How Interesting Is The Most Interesting Man, Anyway?

How Interesting Is The Most Interesting Man, Anyway?

We get the scoop straight from the pop culture icon.

By Hilary Sheinbaum

If you've turned on a TV within the past decade, you've witnessed Jonathan Goldsmith, aka The Most Interesting Man, deliver clever one-liners while promoting Dos Equis. But, when he stopped working with the brand in 2016, the 79-year-old actor switched to drinking a different beverage.

Now, Goldsmith is the Astral Tequila spokesperson, and just as fascinating. He's hung out with President Obama, recently undergone surgery, and has been a hero figure for young men and grown men alike.

In our one-on-one interview, read on to find out what one of advertising's most iconic figures (at least in the past 10 years) does on a daily basis, where he lives and his advice for guys who want to be like him.

Personal Space: What does being the most interesting man entail? What are your responsibilities, exactly?
Jonathan Goldsmith: I have no responsibility, because I’m no longer the Most Interesting Man in the World. They sent me to Mars, remember?

PS: What's the most interesting thing you've done this week?
JG: I had shoulder surgery — rotator cuff repair and bone spur removal. Probably resulting from all the horses I fell off in Hollywood. And, I had a long talk with my dog, Willy. One of those father-son things. Willy is an Anatolian Shepherd. He’s a therapy dog. I take him around to the local old-age home and hospital. He’s a beautiful animal: 150 pounds.

PS: What's the most interesting thing you've done, ever?
JG: There are three that would be in top contention:

  • Going to Vietnam for MAG, Mines Advisory Group. We look for and expose and destroy unexploded ordinates around the world. That’s what we were doing in the DMZ area in Vietnam.
  • Introducing Senator Leahy of Vermont and Senator Bob Casey of Pennsylvania at the Capitol Rotunda on the 25th Anniversary of MAG.
  • I was the surprise guest at Camp David for a weekend of games when President Obama celebrated his 50th birthday. He had 10 of his best friends in the world going back to grade school and one surprise guest. I was chosen as the surprise guest because we developed a brief but good relationship. I was worried because I didn’t want to disappoint him, imagining he was expecting George Clooney, a friend and supporter as a surprise guest. It was wonderful. I spent a weekend with the President playing games: pool, archery, bowling, basketball and ate great meals. It was exciting seeing all of the history of Camp David, where Roosevelt and Truman were. Such a sense of antiquity and history. I also visited Obama in the Oval Office.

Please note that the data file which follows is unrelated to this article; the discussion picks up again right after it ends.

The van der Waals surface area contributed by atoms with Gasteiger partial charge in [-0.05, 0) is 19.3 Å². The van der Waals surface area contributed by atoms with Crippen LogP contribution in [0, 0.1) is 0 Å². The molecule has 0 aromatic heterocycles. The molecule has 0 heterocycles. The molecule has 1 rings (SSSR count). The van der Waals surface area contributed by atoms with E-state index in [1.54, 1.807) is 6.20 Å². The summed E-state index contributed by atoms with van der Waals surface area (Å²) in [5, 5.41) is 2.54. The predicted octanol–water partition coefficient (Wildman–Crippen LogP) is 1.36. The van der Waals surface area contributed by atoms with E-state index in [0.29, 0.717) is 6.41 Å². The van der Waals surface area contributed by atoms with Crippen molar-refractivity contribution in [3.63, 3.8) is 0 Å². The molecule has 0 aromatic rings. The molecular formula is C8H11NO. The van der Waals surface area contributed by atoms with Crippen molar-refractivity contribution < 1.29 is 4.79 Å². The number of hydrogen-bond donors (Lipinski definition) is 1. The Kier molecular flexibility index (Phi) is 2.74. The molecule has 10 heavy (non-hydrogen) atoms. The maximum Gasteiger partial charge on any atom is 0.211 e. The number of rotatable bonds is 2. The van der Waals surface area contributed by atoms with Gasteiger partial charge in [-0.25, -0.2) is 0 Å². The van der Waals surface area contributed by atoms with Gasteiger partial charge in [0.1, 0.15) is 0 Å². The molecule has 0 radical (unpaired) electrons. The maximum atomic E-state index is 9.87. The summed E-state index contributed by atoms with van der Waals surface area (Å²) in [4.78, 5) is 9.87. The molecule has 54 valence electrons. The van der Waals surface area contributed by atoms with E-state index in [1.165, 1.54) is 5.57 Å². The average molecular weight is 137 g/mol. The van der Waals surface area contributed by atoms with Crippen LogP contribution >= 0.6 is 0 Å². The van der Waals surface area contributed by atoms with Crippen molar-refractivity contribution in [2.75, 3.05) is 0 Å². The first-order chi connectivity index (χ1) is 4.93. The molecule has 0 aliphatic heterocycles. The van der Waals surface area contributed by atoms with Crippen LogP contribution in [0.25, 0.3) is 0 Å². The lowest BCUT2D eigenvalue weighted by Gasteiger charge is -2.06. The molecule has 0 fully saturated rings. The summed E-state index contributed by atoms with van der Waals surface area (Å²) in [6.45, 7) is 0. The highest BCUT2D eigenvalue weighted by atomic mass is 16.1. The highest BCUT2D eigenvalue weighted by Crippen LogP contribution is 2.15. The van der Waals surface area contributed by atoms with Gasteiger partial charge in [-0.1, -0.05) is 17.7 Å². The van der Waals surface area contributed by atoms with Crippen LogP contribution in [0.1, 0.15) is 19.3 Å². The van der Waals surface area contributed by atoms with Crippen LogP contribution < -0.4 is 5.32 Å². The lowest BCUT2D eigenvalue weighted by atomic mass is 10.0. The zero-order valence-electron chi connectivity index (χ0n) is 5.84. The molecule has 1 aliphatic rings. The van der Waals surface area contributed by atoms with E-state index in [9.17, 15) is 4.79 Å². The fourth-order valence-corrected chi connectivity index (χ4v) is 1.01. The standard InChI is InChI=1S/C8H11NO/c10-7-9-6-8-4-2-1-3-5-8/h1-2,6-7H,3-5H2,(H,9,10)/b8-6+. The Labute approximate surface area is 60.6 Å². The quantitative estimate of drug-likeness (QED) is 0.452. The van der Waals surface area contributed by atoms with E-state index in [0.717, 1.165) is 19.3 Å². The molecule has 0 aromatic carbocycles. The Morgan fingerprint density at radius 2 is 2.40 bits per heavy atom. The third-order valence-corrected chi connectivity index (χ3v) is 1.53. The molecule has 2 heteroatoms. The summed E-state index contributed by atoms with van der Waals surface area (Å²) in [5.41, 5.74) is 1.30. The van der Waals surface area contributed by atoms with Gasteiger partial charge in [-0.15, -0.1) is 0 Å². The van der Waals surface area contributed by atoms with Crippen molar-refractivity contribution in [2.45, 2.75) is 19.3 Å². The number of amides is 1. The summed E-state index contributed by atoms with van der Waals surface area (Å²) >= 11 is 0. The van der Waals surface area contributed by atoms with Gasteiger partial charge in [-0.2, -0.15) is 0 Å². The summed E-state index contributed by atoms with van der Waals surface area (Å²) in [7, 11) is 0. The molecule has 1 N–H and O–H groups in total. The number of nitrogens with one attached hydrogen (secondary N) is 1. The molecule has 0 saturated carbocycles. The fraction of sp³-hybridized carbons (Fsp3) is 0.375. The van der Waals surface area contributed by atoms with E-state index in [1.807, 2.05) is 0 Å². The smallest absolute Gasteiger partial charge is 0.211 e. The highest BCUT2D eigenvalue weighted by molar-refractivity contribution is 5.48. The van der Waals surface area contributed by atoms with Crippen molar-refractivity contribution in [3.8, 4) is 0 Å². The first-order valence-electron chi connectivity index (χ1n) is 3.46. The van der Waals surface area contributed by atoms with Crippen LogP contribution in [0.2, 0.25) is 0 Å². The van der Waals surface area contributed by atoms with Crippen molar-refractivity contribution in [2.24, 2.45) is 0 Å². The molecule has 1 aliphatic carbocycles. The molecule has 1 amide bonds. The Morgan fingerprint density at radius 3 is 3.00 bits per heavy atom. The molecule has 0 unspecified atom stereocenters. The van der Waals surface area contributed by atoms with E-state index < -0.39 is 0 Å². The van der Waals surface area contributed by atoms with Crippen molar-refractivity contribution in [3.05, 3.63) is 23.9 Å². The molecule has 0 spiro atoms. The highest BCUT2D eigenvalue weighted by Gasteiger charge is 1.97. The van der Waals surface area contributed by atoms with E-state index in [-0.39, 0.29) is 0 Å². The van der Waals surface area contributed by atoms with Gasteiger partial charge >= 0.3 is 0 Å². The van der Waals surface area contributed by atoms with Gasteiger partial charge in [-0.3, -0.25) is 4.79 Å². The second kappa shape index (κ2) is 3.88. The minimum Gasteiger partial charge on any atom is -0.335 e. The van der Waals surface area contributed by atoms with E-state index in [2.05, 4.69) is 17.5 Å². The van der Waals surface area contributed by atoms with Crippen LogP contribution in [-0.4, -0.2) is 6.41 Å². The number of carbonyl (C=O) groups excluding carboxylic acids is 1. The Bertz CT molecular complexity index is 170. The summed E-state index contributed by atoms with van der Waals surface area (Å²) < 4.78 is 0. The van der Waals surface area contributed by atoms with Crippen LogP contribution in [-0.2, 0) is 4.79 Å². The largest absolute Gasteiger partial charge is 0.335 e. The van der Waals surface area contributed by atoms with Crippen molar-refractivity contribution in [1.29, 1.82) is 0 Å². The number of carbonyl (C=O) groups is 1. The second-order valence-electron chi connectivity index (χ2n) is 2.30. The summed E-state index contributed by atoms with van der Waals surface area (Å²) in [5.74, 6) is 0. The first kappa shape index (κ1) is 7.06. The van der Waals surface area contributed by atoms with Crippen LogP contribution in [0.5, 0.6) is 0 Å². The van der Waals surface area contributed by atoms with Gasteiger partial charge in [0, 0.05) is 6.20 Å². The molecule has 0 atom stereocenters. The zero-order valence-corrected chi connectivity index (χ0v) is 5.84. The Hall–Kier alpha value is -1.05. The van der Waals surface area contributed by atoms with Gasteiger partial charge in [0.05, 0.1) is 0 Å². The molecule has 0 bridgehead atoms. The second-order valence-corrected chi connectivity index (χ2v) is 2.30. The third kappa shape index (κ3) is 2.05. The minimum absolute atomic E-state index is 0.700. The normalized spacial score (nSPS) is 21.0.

PS: What interesting New Year’s resolutions have you made?
JG: I will endeavor to be better on the telephone. I have a tough time on the phone if it’s family and loved ones. I don’t want to go into day-to-day stuff. Just want to say, “So good to hear from you. Love you, miss you, thinking of you” – very short and that’s not fair. I’m also trying to be a little less judgmental.

PS: Are you married with kids? Where is home? And what is life like there?
JG: I am married. I live in Manchester Vermont. I have two dogs. I have five children. I have collectively 19 grandchildren and great grandchildren. Everybody needs a hobby. One of my children lives in China, one is in Kingman, AZ, and the three boys are all in LA. The ones in LA love coming here more than I like going there. I spent 45 years living in LA, but right now — I’m looking right over the mountains and the serenity and tranquility is so welcome. Here, a slow-moving tractor is a traffic jam.

PS: We heard a story about a man telling you his son wanted to be 'the most interesting man' when he grows up. What was that experience like?
JG: It was an incredible compliment to think that this young boy, who was seven years old, wanted to emulate The Most Interesting Man in the World. I never really forgot that because with the celebrity and the fame and all the excitement and attention I got, I was very aware that there’s also responsibility. There have been wonderful compliments that I’ve been fortunate enough to receive and I have an obligation to help with the questions I’m asked, like — how do you become better with the ladies? How do I become more interesting? I take that responsibility very seriously.
My wife and I were getting off a bus in Manhattan when an older man in 80s stopped the bus and raised his cane and came over to me and said, “Sonny, when I come back I want to be you.”

PS: Any advice for boys  or men  who want to follow in your footsteps?
JG: As for advice, the most frequently asked question I get is, "How does one become interesting?" And that’s an interesting thing. You have to take yourself to a point where you listen more, where you are more aware of truths around you, particularly those that you can find in nature. You have to take yourself to the outer fringes of fantasy. You have to embrace the silence. Listen more, then talk. Observe. Become curious. Get lost to find yourself. So many people, some very close to me, panic when they're not sure where they are, but there is a beauty in discovering freshness and newness, and I think one has to embrace fears and doubts and look upon them not as something to be fearful of but to be aware of. Challenge yourself constantly mentally and physically. Expand your horizons.

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